• To generate the verification digit you must perform some arithmetic operations on the number you have generated, for example adding all the digits in the odd positions and multiplying them by some other number, then subtracting all the digits in the even positions, and finally adding all the digits together (you must vary the algorithm a little based on the value of certain digits). In the end you have a verification digit which you include in the generated pin code.

So now you can validate your generated pin codes. For a given pin code, you generate the verification digit and check it against the one included in the pin. If it's OK then you can extract the original number by performing the reverse operations.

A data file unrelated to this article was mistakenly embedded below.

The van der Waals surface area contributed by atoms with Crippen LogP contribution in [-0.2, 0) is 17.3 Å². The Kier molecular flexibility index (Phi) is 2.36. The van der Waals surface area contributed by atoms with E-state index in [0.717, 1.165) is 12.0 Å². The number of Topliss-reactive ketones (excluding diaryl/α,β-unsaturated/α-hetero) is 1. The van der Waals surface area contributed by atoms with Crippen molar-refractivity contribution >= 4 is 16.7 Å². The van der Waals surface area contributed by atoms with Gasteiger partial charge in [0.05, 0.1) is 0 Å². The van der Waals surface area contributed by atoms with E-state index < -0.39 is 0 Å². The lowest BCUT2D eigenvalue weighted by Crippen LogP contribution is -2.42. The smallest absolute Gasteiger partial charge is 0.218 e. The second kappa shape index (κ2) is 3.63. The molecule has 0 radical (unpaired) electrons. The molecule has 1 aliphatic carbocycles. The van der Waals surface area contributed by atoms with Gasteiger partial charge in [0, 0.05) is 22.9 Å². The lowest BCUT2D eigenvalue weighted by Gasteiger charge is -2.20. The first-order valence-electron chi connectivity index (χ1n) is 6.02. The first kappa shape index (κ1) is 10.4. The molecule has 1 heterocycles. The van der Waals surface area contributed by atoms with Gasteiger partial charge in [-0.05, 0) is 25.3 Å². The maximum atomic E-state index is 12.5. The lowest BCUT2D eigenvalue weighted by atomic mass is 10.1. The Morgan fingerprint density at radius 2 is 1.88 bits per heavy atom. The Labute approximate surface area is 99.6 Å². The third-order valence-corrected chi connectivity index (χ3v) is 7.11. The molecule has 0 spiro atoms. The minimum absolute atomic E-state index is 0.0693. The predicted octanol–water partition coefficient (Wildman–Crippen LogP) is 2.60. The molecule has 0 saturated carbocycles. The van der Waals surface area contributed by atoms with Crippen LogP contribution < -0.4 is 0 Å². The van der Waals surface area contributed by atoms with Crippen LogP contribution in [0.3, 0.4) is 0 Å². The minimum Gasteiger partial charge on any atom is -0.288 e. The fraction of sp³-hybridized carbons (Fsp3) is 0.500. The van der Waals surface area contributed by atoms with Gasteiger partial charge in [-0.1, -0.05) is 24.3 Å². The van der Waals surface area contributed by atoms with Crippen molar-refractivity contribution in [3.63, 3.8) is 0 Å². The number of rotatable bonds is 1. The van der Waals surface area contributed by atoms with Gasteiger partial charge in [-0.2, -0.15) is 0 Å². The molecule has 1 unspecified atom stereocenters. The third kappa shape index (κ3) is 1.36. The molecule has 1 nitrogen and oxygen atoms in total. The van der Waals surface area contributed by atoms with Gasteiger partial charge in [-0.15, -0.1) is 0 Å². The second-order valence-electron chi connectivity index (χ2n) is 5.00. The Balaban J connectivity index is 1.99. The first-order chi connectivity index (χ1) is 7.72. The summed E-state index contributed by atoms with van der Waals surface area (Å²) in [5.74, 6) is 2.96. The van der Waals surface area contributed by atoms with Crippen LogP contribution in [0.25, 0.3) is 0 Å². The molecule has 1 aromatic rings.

It doesn't sound so good because it looks like security through obscurity but it's the only way you can use this. It's not impossible for someone to guess a pin code but being a 12-digit code with a verification digit, it will be very hard since you have to try 1,000,000,000,000 combinations and you just have 100,000 valid pin codes, so for every valid pin code there are 10,000,000 invalid ones.

I should mention that this is useful for disposable pin codes; a person uses one of these codes only once, for example to charge a prepaid phone. It's not a good idea to use these pins as authentication tokens, especially if it's the only way to authenticate someone (you should never EVER authenticate someone only through a single piece of data; the very minimum is username+password)